Not that great of a time.
Bad Times at the El Royale had the beginnings of a great film; a stellar cast, interesting characters, and a beautiful 1950s-like setting. However, El Royale gets lost in its own flashy homage and forgets to produce anything of substance from the story.
The film is written and directed by Drew Goddard, who has works include A Cabin in the Woods, The Martian, World War Z, Cloverfield, and even episodes of Lost. He’s also written a shit load for Netflix’s Daredevil series (seriously, Google this and you might be surprised as I was). With such a solid resume (even though I wouldn’t count World War Z exactly solid) I was surprised that El Royale wasn’t as good as Goddard’s past work.
The film follows seven guests who check in to the El Royale hotel, each sharing a shady past and an uncertain future. Their lives begin to intertwine when secrets come seeping out of their rugged suitcases. And yes, the premise does sound very familiar to Quentin Tarantino’s The Hateful Eight.
Unlike that film, the major problem with El Royale is that it struggles to juggle seven character arcs. Each of their story is slowly teased out in the beginning and then abruptly tied off. By the end of the film I was left wondering what was the point of all of it? It didn’t feel like there was an end goal that tied in these stories and I don’t know what the purpose was for having these arcs.
The film builds these beautifully flawed and complex characters but then doesn’t utilize them to their full potential. This is one of those cases where the story would have been better formatted as a television series. It could have solved my issues with underdeveloped character trajectories; glaring loose ends that were never answered; and a disappointing ending which I can’t go into without spoiling.
In saying this, the film isn’t a complete disaster. The production design of the hotel was brilliant. One of the neatest aspects was the corridors inside the hotel that were built with two-way mirrors, allowing you to see into each of the rooms. It’s an interesting and original touch that adds a lot of intriguing tension to the story.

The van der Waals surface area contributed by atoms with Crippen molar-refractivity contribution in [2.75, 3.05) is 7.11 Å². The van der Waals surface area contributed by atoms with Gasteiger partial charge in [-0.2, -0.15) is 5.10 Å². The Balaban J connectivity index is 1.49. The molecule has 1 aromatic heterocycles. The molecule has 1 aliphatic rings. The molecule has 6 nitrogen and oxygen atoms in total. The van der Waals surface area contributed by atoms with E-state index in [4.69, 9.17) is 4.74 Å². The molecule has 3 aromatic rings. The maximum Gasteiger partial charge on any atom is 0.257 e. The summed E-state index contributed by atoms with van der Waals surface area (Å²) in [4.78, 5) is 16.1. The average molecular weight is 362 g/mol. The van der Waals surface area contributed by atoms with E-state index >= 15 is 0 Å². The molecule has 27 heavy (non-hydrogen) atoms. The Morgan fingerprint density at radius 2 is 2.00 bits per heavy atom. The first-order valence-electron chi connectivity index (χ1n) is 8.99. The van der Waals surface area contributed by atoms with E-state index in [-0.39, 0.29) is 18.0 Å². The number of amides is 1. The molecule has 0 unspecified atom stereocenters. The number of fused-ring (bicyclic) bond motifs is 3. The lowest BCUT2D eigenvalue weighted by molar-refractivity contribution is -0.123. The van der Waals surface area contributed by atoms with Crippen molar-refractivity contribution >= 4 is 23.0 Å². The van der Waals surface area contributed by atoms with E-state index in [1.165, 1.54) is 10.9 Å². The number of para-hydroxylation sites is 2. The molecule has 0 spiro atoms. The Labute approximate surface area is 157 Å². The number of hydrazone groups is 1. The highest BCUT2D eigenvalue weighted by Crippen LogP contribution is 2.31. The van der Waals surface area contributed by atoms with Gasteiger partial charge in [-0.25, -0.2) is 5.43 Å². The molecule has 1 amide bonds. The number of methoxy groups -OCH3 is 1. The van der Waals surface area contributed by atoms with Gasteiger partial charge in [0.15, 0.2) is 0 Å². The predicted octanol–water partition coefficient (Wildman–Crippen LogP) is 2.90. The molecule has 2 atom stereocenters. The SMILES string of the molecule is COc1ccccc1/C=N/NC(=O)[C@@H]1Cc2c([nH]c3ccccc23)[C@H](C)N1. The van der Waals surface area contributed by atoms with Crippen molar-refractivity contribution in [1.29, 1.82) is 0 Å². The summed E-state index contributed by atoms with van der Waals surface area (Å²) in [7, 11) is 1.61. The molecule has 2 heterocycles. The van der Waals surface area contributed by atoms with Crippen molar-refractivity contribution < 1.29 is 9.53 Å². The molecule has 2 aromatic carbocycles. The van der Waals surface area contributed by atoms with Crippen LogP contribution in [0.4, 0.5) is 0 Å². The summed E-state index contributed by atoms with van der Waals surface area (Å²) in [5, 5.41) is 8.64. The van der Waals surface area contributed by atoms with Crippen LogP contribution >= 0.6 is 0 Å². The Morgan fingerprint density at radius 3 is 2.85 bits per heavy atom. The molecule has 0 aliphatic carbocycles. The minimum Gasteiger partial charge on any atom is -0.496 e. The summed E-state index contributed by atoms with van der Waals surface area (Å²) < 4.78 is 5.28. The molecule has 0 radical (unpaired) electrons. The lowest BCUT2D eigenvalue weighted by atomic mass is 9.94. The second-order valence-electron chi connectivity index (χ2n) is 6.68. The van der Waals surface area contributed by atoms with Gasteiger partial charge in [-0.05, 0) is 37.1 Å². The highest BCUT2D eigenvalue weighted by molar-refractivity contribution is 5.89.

The hotels foyer area is also a wonderful throwback to the early 1950’s. It hosts a record jukebox, a lavish gold bar and several milk bar styled vending machines. The rhythmic soul music that oozes out of the jukebox fits perfectly with films homage to 50’s. This is further accentuated by the character Darlene Sweet, who created a stunning soundtrack that kept my interest piqued.
While the cast is full of well-known names such as Dakota Johnson, Jon Hamm, and Chris Hemsworth, it’s unlikely duo Jeff Bridges and Cynthia Erivo that steal the show. Erivo plays timid soul singer Sweet who after being taken advantage of by her music producer decides to try and make it on her own. Meanwhile Bridges plays Catholic Priest Daniel Flynn who is obsessed with digging for buried money under the floorboards of the hotel rooms.
When Flynn realizes he has the wrong room, he attempts to befriend Sweet to get access to hers instead. Their unlikely friendship is a joy to watch, but it’s Bridges’ honest portrayal of someone suffering from early on-set Alzheimer’s that gives his character a sympathetic side that otherwise wouldn’t exist. Sweet also gives sympathy to Flynn as he stumbles his way through old forgotten memories; giving their bond a relatable human factor that I enjoyed.
El Royale is an interesting mix. There are some excellent parts to its presentation, but the most important aspect of story is still somewhat a mess. This is far from Goddard’s best work, which is a bit sad, but hopefully this might be later rebooted as a television series. The story and characters just feel too big of a beast for a 2-and-a-half-hour film and I’d much rather see it play out in a series. Ultimately if you skipped this film, you wouldn’t be missing much. Plus, there are other great films to watch instead (see our Mandy review) and hopefully more being released soon (I’m looking at you Suspiria, please be good).